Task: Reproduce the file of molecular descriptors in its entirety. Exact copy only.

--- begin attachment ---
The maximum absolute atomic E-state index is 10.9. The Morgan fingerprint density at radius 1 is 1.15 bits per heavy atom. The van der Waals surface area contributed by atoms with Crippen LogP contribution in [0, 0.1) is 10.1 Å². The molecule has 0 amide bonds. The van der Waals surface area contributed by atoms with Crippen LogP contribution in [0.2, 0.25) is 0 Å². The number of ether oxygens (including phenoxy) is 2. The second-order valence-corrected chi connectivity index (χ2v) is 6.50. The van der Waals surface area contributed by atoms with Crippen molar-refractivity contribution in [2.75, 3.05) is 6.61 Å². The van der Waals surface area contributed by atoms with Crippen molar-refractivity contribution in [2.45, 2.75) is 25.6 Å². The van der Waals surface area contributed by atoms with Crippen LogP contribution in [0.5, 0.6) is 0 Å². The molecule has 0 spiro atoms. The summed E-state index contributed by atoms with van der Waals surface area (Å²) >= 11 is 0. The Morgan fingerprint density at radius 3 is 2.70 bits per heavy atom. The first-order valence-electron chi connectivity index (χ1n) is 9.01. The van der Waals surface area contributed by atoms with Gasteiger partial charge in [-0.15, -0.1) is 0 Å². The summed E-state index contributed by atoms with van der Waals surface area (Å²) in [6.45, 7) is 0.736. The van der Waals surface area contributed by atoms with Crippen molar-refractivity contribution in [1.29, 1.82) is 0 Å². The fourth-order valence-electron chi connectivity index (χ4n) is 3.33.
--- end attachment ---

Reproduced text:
The maximum absolute atomic E-state index is 10.9. The Morgan fingerprint density at radius 1 is 1.15 bits per heavy atom. The van der Waals surface area contributed by atoms with Crippen LogP contribution in [0, 0.1) is 10.1 Å². The molecule has 0 amide bonds. The van der Waals surface area contributed by atoms with Crippen LogP contribution in [0.2, 0.25) is 0 Å². The number of ether oxygens (including phenoxy) is 2. The second-order valence-corrected chi connectivity index (χ2v) is 6.50. The van der Waals surface area contributed by atoms with Crippen molar-refractivity contribution in [2.75, 3.05) is 6.61 Å². The van der Waals surface area contributed by atoms with Crippen molar-refractivity contribution in [2.45, 2.75) is 25.6 Å². The van der Waals surface area contributed by atoms with Crippen LogP contribution in [0.5, 0.6) is 0 Å². The molecule has 0 spiro atoms. The summed E-state index contributed by atoms with van der Waals surface area (Å²) >= 11 is 0. The Morgan fingerprint density at radius 3 is 2.70 bits per heavy atom. The first-order valence-electron chi connectivity index (χ1n) is 9.01. The van der Waals surface area contributed by atoms with Gasteiger partial charge in [-0.15, -0.1) is 0 Å². The summed E-state index contributed by atoms with van der Waals surface area (Å²) in [6.45, 7) is 0.736. The van der Waals surface area contributed by atoms with Crippen molar-refractivity contribution in [1.29, 1.82) is 0 Å². The fourth-order valence-electron chi connectivity index (χ4n) is 3.33.